As old as the country’s culture, you’ll find evidence of Shinto everywhere you go in Japan. Shinto is the nation’s native religion that recognises divine spirits known as kami. According to traditional folklore, there are over eight million individual divinities, inhabiting all things and controlling the forces of nature.
Shinto shrines are a must for Japan trips that explore local culture and are found in almost every location, especially the old capital city Kyoto. They were traditionally built in areas of outstanding natural beauty to provide a dwelling and place of worship for the kami, reflecting the intrinsic connection between nature and the divine.
Discover the top four Shinto shrines to visit in Japan. These staggering structures in striking surroundings are sure to be highlights of your holiday itinerary.
- Fushimi Inari Taisha
Fushimi Inari Taisha is arguably the most significant Shinto shrine in Japan. It’s considered to be the head shrine of the kami Inari and attracts millions of visitors from across the globe each year.
There is a main temple with characteristic red pillars and decorative roof, fronted by a centuries-old Romon Gate. The real highlight however is the mountain trails behind the temple that wind through woodland and up the 233m peak. These trails are lined by thousands of scarlet torii.
- Meiji Jingū
In contrast to ancient Fushimi Inari Taisha, Meiji Jingū was constructed in the 20th century in honour of the first emperor of modern Japan. Emperor Meiji and his wife became deified spirits upon their death, and their energy is thought to reside here.
Meiji Jingū is based in the heart of Tokyo, but you wouldn’t know that you were in the capital. The shrine sits within a large park containing over 100,000 trees donated by regions across the country which muffle the city sounds and provide a peaceful place to stroll.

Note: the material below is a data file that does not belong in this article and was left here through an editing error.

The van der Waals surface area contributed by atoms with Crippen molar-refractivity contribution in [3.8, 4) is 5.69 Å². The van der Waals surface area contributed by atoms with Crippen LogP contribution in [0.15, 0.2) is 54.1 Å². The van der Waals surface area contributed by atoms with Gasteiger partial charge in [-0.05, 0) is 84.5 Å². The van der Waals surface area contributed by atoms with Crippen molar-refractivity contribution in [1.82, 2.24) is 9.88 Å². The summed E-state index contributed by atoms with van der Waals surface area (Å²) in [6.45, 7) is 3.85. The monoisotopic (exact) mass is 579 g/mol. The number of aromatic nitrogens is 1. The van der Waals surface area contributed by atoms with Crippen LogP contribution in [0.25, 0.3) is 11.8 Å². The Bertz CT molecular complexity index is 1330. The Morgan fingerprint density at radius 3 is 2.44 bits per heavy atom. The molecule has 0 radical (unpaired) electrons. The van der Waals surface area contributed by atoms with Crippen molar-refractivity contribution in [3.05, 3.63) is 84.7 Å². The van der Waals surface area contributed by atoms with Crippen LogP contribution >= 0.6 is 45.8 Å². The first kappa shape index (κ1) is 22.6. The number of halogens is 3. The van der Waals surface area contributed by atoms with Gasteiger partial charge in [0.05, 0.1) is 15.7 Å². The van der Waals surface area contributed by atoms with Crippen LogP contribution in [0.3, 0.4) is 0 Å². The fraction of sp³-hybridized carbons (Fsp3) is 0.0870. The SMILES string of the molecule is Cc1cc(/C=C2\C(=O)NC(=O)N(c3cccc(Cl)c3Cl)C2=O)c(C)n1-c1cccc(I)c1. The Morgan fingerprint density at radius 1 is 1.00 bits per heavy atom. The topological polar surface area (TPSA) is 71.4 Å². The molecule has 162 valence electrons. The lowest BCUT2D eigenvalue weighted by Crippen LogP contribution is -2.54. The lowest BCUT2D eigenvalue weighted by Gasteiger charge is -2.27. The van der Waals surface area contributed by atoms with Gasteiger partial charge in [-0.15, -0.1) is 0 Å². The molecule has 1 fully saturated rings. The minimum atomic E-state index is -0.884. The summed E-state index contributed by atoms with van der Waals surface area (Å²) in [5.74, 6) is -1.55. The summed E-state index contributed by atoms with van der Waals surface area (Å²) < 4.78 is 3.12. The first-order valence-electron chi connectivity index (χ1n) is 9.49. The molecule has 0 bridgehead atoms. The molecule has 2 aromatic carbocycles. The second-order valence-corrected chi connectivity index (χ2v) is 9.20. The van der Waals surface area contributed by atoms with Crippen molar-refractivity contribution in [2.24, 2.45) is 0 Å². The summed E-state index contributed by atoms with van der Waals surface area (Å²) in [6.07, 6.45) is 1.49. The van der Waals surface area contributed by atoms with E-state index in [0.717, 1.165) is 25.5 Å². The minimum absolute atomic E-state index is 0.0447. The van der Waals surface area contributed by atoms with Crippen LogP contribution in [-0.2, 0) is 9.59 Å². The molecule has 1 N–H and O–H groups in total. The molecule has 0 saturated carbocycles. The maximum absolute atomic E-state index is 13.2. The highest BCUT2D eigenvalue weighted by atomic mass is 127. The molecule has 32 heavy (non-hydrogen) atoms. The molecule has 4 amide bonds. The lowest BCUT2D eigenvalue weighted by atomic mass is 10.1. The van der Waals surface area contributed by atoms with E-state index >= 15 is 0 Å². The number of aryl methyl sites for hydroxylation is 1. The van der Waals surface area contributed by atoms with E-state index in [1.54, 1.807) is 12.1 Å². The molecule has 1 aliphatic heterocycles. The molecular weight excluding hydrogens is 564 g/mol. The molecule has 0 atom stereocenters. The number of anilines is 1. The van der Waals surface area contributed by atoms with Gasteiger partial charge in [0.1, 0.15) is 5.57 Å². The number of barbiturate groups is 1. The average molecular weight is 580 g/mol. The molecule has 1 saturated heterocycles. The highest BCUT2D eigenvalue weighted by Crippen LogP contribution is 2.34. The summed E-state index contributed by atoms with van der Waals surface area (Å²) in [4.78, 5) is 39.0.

The towering torii at the entrance to Yoyogi Park indicates the importance of this Shinto shrine. June is the best time to visit when the inner garden blooms with irises.
- Kumano-Nachi Taisha
Kumano-Nachi Taisha is part of the UNESCO-recognised Sacred Sites and Pilgrimage Routes of the Kii Mountain Range, found on the south coast of Japan. This area of forest perfectly highlights how nature worship is ingrained in traditional Japanese culture.
The Kumano-Nachi Taisha is hidden halfway up the Nachi Mountain, next to a 133-metre waterfall where the kami Hiryū is believed to be. The shrine guards sacred tree that was planted in the 1100s by the warrior regent Taira no Shigemori.
Located in Nikkō, a small and beautiful city in central Japan just a couple of hours from Tokyo by car, Tōshō-gū is a Shinto shrine complex beloved for its extravagant decoration. The buildings are of an intricate design with wooden carvings and luxurious gold finishes unique to this site.
There’s evidence of Shinto and Buddhism here because the site is a mausoleum for the iconic ruler Tokugawa Ieyasu who was appointed shogun of Japan in 1603. The Tokugawa shoguns continued to rule the country for the following 250 years.